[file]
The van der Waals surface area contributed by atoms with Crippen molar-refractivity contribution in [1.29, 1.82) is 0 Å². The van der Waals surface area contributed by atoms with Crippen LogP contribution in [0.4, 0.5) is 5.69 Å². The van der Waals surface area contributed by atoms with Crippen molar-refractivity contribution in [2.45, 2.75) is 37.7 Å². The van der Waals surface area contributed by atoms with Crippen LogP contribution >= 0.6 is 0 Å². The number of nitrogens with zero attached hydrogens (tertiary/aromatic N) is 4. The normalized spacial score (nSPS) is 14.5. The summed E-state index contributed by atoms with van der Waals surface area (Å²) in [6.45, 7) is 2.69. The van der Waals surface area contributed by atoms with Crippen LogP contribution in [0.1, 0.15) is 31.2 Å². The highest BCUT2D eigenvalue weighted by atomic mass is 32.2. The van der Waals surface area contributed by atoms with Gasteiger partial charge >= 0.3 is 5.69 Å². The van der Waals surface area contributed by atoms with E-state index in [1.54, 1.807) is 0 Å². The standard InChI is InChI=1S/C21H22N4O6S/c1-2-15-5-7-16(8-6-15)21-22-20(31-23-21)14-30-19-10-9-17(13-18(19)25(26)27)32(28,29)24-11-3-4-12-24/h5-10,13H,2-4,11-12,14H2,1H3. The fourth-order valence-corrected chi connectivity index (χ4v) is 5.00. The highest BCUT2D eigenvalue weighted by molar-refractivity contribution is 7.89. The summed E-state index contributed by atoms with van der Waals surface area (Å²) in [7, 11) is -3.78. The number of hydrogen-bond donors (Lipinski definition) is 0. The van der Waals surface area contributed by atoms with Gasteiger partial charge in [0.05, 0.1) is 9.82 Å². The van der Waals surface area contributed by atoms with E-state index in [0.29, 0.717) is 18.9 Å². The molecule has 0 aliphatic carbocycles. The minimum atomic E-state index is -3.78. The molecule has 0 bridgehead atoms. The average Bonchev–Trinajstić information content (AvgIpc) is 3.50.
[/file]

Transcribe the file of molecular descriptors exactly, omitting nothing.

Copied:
The van der Waals surface area contributed by atoms with Crippen molar-refractivity contribution in [1.29, 1.82) is 0 Å². The van der Waals surface area contributed by atoms with Crippen LogP contribution in [0.4, 0.5) is 5.69 Å². The van der Waals surface area contributed by atoms with Crippen molar-refractivity contribution in [2.45, 2.75) is 37.7 Å². The van der Waals surface area contributed by atoms with Crippen LogP contribution >= 0.6 is 0 Å². The number of nitrogens with zero attached hydrogens (tertiary/aromatic N) is 4. The normalized spacial score (nSPS) is 14.5. The summed E-state index contributed by atoms with van der Waals surface area (Å²) in [6.45, 7) is 2.69. The van der Waals surface area contributed by atoms with Crippen LogP contribution in [0.1, 0.15) is 31.2 Å². The highest BCUT2D eigenvalue weighted by atomic mass is 32.2. The van der Waals surface area contributed by atoms with Gasteiger partial charge >= 0.3 is 5.69 Å². The van der Waals surface area contributed by atoms with E-state index in [1.54, 1.807) is 0 Å². The standard InChI is InChI=1S/C21H22N4O6S/c1-2-15-5-7-16(8-6-15)21-22-20(31-23-21)14-30-19-10-9-17(13-18(19)25(26)27)32(28,29)24-11-3-4-12-24/h5-10,13H,2-4,11-12,14H2,1H3. The fourth-order valence-corrected chi connectivity index (χ4v) is 5.00. The highest BCUT2D eigenvalue weighted by molar-refractivity contribution is 7.89. The summed E-state index contributed by atoms with van der Waals surface area (Å²) in [7, 11) is -3.78. The number of hydrogen-bond donors (Lipinski definition) is 0. The van der Waals surface area contributed by atoms with Gasteiger partial charge in [0.05, 0.1) is 9.82 Å². The van der Waals surface area contributed by atoms with E-state index in [0.29, 0.717) is 18.9 Å². The molecule has 0 aliphatic carbocycles. The minimum atomic E-state index is -3.78. The molecule has 0 bridgehead atoms. The average Bonchev–Trinajstić information content (AvgIpc) is 3.50.